(WASHINGTON) -- As pressure grows on the Israeli military to justify its ongoing raid of Al-Shifa, Gaza’s largest hospital, the White House is standing behind its assertion that U.S. intelligence shows Hamas was using the complex to shield a key command center and carry out its military activities.
“We have our own intelligence that convinces us that Hamas was using Al-Shifa as a command-and-control node and most likely as well as a storage facility,” White House spokesperson John Kirby said on Thursday.
“They were sheltering themselves in a hospital, using the hospital as a shield against military action and placing the patients and medical staff at a greater risk,” he continued. “We are still convinced of the soundness of that intelligence.”
Kirby declined to answer questions on whether Israel had shared any new intelligence with the U.S. gathered from its sweep of the hospital, which is now in its second day.
"I'm not going to talk about specific intelligence that may pass between the two of us," he said.
So far, the Israel Defense Forces have shared video and images showing a small number of assault rifles, grenades, other military equipment and Hamas uniforms it says were found inside the hospital but have not offered evidence to prove that it was used by Hamas as a command center. The terrorist group and staff at the hospital denied Hamas is using the hospital as a command center.
U.S. officials have also not shared any specific pieces of intelligence to support their assessment.
Israel and the U.S. have asserted a network of tunnels under Al-Shifa link the structure to other Hamas outposts -- something Israel’s raid has not demonstrated.
But officials and analysts say Israeli troops may still only be scratching the surface at this point.
“There is, as I understand it, an ongoing discussion about breaching deeper below ground and whether this would put troops in harm’s way in ways that the Israelis aren’t comfortable [with] yet,” said Dr. Jonathan Schanzer, a former terrorism finance analyst at the U.S. Department of the Treasury and the senior vice president for research at the non-profit think tank Foundation for the Defense of Democracies. “We haven’t seen what lies deep beneath.”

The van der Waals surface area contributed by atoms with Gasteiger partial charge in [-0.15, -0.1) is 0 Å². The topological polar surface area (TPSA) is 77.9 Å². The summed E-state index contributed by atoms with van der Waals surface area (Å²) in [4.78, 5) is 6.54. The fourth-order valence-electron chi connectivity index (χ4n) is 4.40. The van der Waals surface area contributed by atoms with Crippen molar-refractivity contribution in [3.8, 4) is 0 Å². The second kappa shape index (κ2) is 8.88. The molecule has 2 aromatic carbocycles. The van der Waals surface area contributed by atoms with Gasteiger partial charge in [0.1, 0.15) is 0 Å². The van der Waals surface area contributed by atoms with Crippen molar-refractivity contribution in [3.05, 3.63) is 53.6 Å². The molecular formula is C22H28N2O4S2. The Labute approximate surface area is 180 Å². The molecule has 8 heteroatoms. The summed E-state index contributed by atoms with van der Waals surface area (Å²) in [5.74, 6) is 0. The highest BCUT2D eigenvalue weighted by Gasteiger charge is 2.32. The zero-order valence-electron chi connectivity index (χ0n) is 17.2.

Schanzer also stressed that while computers may not appear as menacing as massive stockpiles of weapons, they may hold evidence of Hamas’ activities -- potentially shedding light on the group’s coordination ahead of its Oct. 7 surprise terror attacks on Israel and connections to its financial sponsors.
Hospitals are generally protected by international humanitarian law, but they can become legitimate targets if used for military activities that are deemed “harmful to the enemy,” according to the Geneva Conventions.
"It is important to emphasize that from the moment the IDF publicly exposed the use of hospitals for terrorist activity a few weeks ago, Hamas has persistently worked to conceal infrastructure and cover up evidence,” one IDF official said. "This operation is complex and ongoing, with new information coming to light continuously."
The official also claimed the methodical pace of Israeli troops’ sweep through the hospital was shaped by Israel’s understanding that there is “well-hidden terrorist infrastructure” embedded inside the hospital and that the IDF had already uncovered advanced communication and military equipment, as well as “information and footage” related to the scores of hostages detained by Hamas and other militant groups.
The IDF announced in a statement on Thursday that it had uncovered the remains of a 65-year-old woman abducted on Oct. 7 in a structure near Al-Shifa, but it was not clear whether that discovery is linked to the ongoing operation inside the complex.
As Israeli troops' search presses on, the humanitarian conditions inside the hospital are growing even more dire, according to its director, Muhammad Abu Salamiya.
In a televised interview on Thursday, Abu Salamiya said that the hospital had run out of food and water, as well as supplemental oxygen for its patients.
Abu Salamiya also said that Al-Shifa’s staff, already overwhelmed with handling the bodies of the dead, were now prohibited from leaving the hospital and forced let the corpses pile up inside its walls.
"We are waiting for slow death," Abu Salamiya said.
ABC News' Becky Perlow and Nasser Atta contributed to this report.